The gardens themselves are a feast of the most extraordinary ideas and combinations in planting design. There’s everything from floating glass houses, spinning trees, shady glades and borders bursting not just with colour and drama but also with the movement of the soft, warm breeze and the pollinators that move from blossom to blossom.
Here are five of my favourite show gardens for 2016, in no particular order.
The St John’s Hospice - A Modern Apothecary:
Designer – Jekka McVicar for St John’s Hospice
It’s the scent of this garden that hits you first; as the sun warmed flowers and foliage release their healing, essential oils. Just the sight and smell of the garden invokes a sense of peace and tranquility but it is the healing power of this garden that sets it aside from the rest. Though the garden features plants known to be beneficial to the health and wellbeing of society it is much more than the sum of its parts. It is an oasis of calm and yet a vibrant powerful and potent mix of plants that heal in ways beyond our comprehension. These plants simply glow with vibrancy and energy, filling the borders with their inimitable flower power in intoxicating combinations. A central water feature gently overflows onto a thyme pavement beneath. Thyme the great healer is an integral centrepiece to this design. Lavender lined paths lead around the garden design to benches for resting amid the healing energy of this peaceful space. The borders are richly planted with herbal wonders and many red leaved herbs such as Atriplex, Beta and brassica, rich in anthocyanins that aid cardiovascular health. Step-over pear trees, cones of clipped bay laurel and topiary add structure to this beautiful space.
The Hartley Botanic Garden:
Designer - Catherine MacDonald for Hartley Botanic
If you’ve ever wanted to freeze a moment in time, this garden does just that. It’s set in a magical woodland glade of beautiful statuesque birches underplanted with a naturalist mix of native and ornamental botanic delights in soft mix of white, pink and blue. The stark white trunks camouflage the glasshouse structure gently positioned in the glade. It blends beautifully with its surroundings. Inside is a secret collection of
Sarracenias arranged in contemporary planters within the stylish glass structure. Their beauty enhanced by the simplicity of the design and their secret mode de operation hidden from view. For this is one glasshouse that will be free from the annoying buzz of bluebottles high up in the apex, their macabre demise sustaining their captor. The glasshouse is a protected haven in nature that blends perfectly with the light and shadows and opens out into the soft relaxing, woodland planting. It’s beautiful in its simplicity and I love the elegant and graceful lines.
Husqvarna presents Support, The Husqvarna Garden:
Designer – Charlie Albone
The structure of this garden is fantastic. Rectangular, clipped hornbeam blocks on lollypop stems delineate the space adding rich green hunks of colour. It’s just lush. Designed to be a space to relax and reflect it simply oozes tranquillity and a sense of calm. The colour combinations are fabulous and the planting is simply divine. Borders packed with swaths of exotic intense mauve leaved leucadendron create an opulent feel. Dramatic combinations of euphorbias, foxgloves, and spikes of eremurus rub against blue tinged and silver foliage to add dramatic accents to the borders. A secret rill follows the line of the steps and bluestone cobbles through the whole garden, following its geometric lines. And at the top of the garden a lit canopy shelters a raised and inviting seating area will views over the whole garden. Lush.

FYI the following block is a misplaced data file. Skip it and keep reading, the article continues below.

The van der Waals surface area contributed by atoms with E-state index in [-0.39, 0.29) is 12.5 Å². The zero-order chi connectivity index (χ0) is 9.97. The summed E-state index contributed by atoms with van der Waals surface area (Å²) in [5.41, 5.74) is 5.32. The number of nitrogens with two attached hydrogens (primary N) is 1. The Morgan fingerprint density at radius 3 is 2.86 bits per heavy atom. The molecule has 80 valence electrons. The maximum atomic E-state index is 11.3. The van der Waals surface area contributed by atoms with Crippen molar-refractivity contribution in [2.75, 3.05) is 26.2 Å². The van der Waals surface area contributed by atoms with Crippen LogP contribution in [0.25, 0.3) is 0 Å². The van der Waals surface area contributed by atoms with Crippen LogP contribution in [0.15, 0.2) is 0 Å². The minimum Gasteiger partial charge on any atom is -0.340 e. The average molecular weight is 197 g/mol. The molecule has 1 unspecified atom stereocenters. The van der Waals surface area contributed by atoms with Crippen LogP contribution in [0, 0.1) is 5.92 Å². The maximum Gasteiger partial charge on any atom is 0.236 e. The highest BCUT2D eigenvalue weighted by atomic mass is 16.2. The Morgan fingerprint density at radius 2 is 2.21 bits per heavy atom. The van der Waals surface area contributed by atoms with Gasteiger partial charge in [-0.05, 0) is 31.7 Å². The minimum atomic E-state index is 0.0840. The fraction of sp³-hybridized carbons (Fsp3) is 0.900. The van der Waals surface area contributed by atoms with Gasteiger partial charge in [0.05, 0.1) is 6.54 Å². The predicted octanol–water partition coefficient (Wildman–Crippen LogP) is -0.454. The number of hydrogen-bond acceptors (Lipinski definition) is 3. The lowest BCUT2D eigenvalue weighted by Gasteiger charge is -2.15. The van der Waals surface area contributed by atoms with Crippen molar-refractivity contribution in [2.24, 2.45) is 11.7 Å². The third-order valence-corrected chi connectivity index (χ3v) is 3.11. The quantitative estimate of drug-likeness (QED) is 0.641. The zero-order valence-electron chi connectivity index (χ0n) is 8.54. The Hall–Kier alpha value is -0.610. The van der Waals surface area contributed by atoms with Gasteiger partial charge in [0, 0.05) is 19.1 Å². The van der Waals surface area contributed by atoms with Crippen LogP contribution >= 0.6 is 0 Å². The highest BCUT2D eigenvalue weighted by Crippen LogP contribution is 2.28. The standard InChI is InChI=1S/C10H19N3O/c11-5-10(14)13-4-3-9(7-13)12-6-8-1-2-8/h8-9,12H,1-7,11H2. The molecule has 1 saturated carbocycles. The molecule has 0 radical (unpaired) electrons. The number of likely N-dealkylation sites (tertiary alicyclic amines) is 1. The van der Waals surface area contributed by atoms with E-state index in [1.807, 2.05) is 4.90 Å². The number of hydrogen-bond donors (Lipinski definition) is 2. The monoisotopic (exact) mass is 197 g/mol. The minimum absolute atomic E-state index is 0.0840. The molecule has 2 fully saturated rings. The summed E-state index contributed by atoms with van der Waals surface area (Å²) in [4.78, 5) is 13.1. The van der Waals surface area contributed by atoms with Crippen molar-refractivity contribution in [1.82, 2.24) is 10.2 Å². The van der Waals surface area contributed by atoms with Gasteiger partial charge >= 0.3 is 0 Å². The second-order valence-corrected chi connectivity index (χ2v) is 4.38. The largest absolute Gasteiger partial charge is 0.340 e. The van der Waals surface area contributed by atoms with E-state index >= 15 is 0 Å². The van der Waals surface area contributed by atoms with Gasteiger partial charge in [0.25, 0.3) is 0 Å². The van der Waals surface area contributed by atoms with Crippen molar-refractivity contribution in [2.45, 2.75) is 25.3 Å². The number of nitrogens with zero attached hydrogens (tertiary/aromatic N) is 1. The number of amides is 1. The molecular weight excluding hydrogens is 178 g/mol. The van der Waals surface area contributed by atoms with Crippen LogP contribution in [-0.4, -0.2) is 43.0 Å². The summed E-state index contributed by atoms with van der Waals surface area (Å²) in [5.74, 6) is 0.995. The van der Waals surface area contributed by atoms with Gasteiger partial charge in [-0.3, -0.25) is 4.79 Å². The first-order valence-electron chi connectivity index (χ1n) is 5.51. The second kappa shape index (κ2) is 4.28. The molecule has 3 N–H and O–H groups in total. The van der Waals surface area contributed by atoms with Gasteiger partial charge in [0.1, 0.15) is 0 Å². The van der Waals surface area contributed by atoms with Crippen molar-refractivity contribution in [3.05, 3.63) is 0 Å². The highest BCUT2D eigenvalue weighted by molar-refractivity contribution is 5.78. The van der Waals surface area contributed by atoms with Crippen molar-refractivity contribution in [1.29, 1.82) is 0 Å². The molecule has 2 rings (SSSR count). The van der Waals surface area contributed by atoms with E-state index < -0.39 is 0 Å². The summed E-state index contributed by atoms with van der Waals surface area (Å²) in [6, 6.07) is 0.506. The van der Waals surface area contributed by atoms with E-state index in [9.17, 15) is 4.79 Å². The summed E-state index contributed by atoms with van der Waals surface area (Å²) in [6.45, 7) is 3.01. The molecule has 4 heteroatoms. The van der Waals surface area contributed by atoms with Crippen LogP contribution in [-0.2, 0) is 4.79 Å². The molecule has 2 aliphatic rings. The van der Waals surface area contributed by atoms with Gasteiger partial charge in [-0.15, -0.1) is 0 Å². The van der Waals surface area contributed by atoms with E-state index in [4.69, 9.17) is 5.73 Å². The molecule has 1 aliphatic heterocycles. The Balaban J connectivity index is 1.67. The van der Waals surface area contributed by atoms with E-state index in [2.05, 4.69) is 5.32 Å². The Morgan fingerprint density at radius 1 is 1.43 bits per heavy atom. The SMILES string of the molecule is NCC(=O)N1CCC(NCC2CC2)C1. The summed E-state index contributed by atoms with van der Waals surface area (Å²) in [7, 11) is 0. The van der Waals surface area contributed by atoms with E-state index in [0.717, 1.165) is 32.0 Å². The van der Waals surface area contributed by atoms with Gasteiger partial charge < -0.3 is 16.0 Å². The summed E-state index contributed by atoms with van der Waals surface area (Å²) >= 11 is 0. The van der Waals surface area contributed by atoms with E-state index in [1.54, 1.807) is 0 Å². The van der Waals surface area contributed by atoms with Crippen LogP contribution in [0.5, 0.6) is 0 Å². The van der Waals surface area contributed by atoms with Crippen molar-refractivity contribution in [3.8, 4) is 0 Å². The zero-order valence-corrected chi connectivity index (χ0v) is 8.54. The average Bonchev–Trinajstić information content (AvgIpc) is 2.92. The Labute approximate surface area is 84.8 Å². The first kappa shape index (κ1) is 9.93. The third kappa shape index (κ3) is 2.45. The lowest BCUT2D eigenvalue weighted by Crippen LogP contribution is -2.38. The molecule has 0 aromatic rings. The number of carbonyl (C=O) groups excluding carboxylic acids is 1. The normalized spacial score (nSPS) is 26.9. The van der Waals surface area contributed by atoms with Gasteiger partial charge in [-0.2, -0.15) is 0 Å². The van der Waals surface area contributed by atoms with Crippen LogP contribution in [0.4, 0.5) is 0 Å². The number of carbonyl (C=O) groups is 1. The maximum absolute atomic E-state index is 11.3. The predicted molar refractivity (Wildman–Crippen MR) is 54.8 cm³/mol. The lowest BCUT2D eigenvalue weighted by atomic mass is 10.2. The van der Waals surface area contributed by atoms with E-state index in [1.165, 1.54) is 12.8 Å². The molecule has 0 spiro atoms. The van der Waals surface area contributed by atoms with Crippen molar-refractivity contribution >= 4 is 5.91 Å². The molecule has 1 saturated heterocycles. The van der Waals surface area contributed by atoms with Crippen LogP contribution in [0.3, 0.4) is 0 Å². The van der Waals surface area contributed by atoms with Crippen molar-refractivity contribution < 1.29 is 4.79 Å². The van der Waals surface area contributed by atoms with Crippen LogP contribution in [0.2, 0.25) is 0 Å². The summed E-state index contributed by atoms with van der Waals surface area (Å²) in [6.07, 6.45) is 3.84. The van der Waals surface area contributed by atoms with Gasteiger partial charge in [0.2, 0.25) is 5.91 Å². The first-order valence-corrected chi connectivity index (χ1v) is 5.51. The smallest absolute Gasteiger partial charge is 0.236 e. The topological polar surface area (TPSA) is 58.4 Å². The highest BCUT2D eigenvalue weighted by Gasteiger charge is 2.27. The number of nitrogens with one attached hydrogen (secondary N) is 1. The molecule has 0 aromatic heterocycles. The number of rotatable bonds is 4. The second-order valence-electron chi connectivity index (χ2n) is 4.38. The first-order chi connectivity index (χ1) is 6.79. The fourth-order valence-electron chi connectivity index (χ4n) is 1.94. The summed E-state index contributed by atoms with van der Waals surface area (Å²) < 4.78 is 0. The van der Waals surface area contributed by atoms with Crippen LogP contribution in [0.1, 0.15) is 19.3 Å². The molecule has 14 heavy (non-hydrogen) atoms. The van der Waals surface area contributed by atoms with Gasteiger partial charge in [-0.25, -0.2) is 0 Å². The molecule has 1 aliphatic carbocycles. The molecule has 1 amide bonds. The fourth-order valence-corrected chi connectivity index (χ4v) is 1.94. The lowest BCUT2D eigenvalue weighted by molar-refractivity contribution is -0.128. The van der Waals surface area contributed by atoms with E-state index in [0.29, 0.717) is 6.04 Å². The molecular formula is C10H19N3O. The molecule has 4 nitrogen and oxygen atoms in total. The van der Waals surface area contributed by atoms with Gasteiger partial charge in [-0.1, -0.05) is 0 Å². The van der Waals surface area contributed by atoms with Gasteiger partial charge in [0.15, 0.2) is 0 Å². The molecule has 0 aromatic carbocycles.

The Harrods British Eccentrics Garden:
Designer – Diarmuid Gavin
Bad boy of horticulture Diarmuid Gavin doesn’t disappoint with this extraordinary garden creation of spinning trees, animatronics and a magic roundabout border that spins beneath a folly, which pops its roof every fifteen minutes. The entertaining performance takes this magnificent creation into a parallel universe where the more mature visitors might expect Zebedee to boing out of the borders and bid you all ‘time for bed’. Topiary box balls pop up within the dense and colourful dreamscape borders packed full of lupins, roses, geums and penstemons in a cornucopia of colour and drama. And yet when the movement stops the garden falls back to a still and calm garden with a surprising secret. It’s cottage garden meets Magic Roundabout with a heavy dose of some powerful herbs, but it works.
The Winton Beauty of Mathematics Garden:
Designer – Nick Bailey
Garden designers push the boundaries at Chelsea and this year is no exception. I love the quirkiness of this garden, celebrating the beauty of mathematics and algorithms that underpin plant growth and life. While maths was never my strong point, I would have paid far more attention if it had been presented in the form of plants and gardens. Complete with some fabulous examples of mathematical patterns, such as
Pinus sylvestris ‘Glauca’ and the astounding geometric Aloe polyphylla that grows in a Fibonacci sequence and exhibits the charismatic spiraling effect. The garden is packed full of plants from the southern hemisphere and the Mediterranean, many of which have seeds, flowers and stems featuring mathematical patterns. There’s a beautiful, flowing copper band engraved with plant growth algorithms that represents the path of an emerging seedling. It snakes through the garden like a shape shifter transforming from a garden bench into a bannister into a pitched planter bursting full of trailing plants. Forget your school maths and linger here to absorb the beauty of botany in a geeky kind of way.